360-Degree Cameras: The Best Entry-level, Amateur & Pro Cameras
With a 360-degree camera, a photograph is not just a simple photograph, it’s atmosphere and mood, in which you can be immersed with the help of VR headsets.
By only touching a button, your 360-degree camera took a full panoramic photograph of a place.
We’ve gathered a list of the best 360-degree cameras for any type of user. Let’s look at each option and see for ourselves what they can do.
- Samsung Gear 360 (Entry-Level Camera)
Samsung presents their latest generation 360-degree camera in an ergonomic design that can be used on its own or with some media devices. The Gear 360 is affordable, being available at only $200, with its predecessor going down to $120.
- Ricoh Theta V (Entry-Level Camera)
Looking at what it offers, we’d buy this device for being so versatile. It looks like a remote and it can also function like one – but we’ll tell you more on that after we’ve mentioned its photographing and recording capabilities.
Ricoh Theta V takes 360-degree photos that have a resolution of 5376 x 2688 PX. It can record in 4K up to 3840 x 1920 pixels and it can also compress it with h264/ h265.
You can also do live streaming in 360-degree and 4K with a USB connection, offering a steady 29.97 FPS.
The remote-control ability shows us that the Theta V can stream to your TV images by pointing the sensor on the TV and controlling a cursor on the screen.
- Insta360 One (Amateur Camera)
You can get this camera on your iPhone and wait a little bit for the Android version which is currently being worked on.
The Insta360 One can take 360-degree photographs and videos. It can also stream, but the most impressive feature is the ‘bullet time shot’ that will take a video in which the camera appears to be flying around the one that records it, appearing as if time stood still.
Users can do that by activating slow-motion for video recording and rotating the camera with a selfie stick or a rope – the device will be digitally removed from the video, appearing as if the user is only holding up a hand.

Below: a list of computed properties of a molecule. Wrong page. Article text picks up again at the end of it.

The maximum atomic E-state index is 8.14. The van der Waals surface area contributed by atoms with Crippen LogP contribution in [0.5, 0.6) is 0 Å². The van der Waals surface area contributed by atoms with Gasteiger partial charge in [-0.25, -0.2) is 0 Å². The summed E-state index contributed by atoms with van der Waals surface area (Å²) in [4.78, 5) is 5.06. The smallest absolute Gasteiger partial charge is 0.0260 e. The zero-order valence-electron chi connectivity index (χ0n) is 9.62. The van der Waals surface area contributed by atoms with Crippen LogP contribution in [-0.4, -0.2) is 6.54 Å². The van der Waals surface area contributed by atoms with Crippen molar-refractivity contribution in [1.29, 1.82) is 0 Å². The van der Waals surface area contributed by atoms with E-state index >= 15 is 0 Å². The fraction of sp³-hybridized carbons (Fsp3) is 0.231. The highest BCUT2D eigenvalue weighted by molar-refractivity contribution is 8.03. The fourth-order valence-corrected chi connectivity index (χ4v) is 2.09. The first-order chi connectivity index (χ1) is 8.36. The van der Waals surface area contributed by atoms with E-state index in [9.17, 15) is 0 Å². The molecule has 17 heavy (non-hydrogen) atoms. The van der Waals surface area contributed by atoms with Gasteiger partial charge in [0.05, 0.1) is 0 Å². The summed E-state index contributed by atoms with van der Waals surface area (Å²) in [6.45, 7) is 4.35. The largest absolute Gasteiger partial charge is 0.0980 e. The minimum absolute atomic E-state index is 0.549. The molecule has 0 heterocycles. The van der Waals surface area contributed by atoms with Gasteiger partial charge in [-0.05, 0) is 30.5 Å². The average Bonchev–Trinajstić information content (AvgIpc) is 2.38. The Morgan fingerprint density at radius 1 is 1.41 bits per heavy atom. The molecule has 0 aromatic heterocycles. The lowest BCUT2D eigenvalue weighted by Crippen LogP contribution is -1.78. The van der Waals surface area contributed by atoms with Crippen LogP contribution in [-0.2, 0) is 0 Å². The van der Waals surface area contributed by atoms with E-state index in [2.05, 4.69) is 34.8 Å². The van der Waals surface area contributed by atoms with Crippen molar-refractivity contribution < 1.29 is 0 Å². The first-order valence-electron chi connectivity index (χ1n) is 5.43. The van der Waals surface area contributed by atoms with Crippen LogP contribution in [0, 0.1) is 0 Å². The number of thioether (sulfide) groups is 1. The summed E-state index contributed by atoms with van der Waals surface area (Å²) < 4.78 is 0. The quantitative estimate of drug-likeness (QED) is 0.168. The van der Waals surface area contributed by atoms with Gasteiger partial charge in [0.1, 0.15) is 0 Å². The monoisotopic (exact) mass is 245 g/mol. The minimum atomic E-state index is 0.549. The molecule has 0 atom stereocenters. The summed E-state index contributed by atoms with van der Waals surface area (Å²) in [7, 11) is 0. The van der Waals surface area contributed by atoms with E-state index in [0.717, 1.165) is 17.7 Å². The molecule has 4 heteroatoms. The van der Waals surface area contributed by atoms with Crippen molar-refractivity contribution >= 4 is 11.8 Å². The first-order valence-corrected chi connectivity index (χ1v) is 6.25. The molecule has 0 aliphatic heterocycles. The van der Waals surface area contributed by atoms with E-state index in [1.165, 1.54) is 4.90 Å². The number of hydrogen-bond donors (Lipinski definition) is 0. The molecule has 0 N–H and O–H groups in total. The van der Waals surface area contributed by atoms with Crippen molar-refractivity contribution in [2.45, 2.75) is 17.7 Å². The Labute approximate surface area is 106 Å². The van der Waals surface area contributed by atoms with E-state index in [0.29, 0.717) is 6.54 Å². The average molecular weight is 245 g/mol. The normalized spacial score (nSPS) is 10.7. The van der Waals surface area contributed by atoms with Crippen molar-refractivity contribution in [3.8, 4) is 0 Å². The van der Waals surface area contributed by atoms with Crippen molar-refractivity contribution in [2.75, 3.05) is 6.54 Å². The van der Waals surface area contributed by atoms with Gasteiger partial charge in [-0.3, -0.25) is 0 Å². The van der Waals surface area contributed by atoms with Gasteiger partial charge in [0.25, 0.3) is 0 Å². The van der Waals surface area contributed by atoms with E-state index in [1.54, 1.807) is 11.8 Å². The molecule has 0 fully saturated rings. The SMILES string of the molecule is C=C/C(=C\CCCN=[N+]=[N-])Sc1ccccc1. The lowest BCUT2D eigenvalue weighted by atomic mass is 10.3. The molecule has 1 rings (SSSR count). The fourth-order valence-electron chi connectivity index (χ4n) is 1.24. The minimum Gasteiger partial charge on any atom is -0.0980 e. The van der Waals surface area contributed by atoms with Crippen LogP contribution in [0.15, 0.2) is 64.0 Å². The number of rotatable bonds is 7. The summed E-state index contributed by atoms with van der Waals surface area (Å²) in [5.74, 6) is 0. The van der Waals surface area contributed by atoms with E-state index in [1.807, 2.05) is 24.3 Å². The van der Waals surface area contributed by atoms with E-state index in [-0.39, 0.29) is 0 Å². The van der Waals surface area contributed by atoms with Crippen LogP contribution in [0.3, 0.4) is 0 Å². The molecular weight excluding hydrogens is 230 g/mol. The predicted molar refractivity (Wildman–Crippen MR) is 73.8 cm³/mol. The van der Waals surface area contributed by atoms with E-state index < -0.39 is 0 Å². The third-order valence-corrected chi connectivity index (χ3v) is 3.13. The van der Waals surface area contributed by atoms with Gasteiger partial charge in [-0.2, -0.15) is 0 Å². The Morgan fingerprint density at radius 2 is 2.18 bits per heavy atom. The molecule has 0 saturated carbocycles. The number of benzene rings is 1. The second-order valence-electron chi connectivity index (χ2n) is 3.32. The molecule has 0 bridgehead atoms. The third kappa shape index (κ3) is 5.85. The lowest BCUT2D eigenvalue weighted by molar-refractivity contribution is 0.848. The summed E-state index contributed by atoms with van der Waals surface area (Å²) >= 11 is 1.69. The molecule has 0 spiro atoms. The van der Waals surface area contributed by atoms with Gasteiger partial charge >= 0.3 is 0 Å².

- Kodak PixPro Orbit360 (Amateur Camera)
When you say Kodak, you know we’re talking about the camera giant. They too have a 360-degree camera, that has two different lenses to allow users to take wide-angle photos, panoramas or wide-angle films. It is recommended to athletes or users of action cams.
It can take photographs up to 7360 x 3680 pixels and create videos in 3840 x 1920 at 24 frames per second.
- Vuze (Pro Camera)
This 360-degree camera also has 3D capabilities, having two cameras on each direction, meaning it has a total of 8 cameras! This comes at a high price: $800, making it a device that not everyone can afford to get just for the fun of it.
- Panono (Pro Camera)
Panono is a professional 360-degree camera that uses a total of 36 image sensors. It cannot take videos, but it takes extremely rich pictures with its 108 MP capability, offering a huge resolution. It is compatible with Android and iOS and it can upload the image to the cloud, having a panoramic image calculated from 36 individual shots. To get one, you’ll have to pay over $2000!
- Insta360 Pro (Pro Camera)
The most expensive camera on the market – $3499, Insta360 Pro takes 3D 360-degree photographs. It also has live streaming capability and you can also do editing through PC and MAC. It can take pictures at 7680 x 3840 pixels resolution with different effects: stereoscopically, non-stereoscopically or 3D effect. Classic videos come at a maximum of 7680 x 3840 at 30 FPS and in real time gets to 3840 x 1920 pixels, at 30 fps.
We all know that the best cameras are the most expensive, when it comes to 360-degree photographs, videos and live streaming. There are basic cameras that are great for consumer use and professional cameras that will probably be great for filming events, short movies and other such contents for their business, rather than as a hobby.